Kim TORNS, Respondent, v. SAMARITAN HOSPITAL, Appellant, et al., Defendants.
Appeal from an order of the Supreme Court (Canfield, J.), entered July 10, 2002 in Rensselaer County, which, inter alia, denied defendant Samaritan Hospital's cross motion for summary judgment dismissing the complaint against it.
Plaintiff came to the emergency room of defendant Samaritan Hospital (hereinafter defendant) in the City of Troy, Rensselaer County, after breaking her leg. This medical malpractice action was commenced against defendant James A. Slavin, an orthopedist, defendant David M. Barnert, an anesthesiologist, and defendant in connection with the care that she received when undergoing surgery.
Plaintiff was administered a spinal anesthetic by Barnert. After evaluating her progress, he stepped out of the room. Plaintiff then went into cardiac arrest. Wayne Aiken, a nurse anesthetist, administered antibiotics and intubated her with an endotracheal tube while Slavin conducted chest compressions. Summoned to return, Barnert immediately administered epinephrine; plaintiff's heart rate and blood pressure were restored. Barnert opined that plaintiff had an anaphylactic reaction to the anesthesia.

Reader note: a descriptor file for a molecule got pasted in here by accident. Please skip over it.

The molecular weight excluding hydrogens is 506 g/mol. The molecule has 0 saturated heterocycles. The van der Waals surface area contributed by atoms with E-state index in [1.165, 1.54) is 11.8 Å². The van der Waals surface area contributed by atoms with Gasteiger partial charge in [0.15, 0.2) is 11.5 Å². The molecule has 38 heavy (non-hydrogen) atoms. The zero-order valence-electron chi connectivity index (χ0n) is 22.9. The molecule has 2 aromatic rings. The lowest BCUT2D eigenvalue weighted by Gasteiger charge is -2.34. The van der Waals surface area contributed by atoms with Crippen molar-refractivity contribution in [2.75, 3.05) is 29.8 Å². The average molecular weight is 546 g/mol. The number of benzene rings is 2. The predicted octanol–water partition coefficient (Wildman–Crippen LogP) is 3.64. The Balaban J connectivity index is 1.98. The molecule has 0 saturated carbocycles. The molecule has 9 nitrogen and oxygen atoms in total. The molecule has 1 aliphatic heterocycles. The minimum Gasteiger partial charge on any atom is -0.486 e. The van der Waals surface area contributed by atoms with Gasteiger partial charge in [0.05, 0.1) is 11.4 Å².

Plaintiff contended that defendant was vicariously liable for its employees' negligence in the administration of the anesthesia, the procedures which followed and its failure to have an external pacemaker available in the operating room. Slavin successfully moved for summary judgment dismissing the complaint against him. It is the denial of defendant's cross motion for summary judgment that is the subject of this appeal.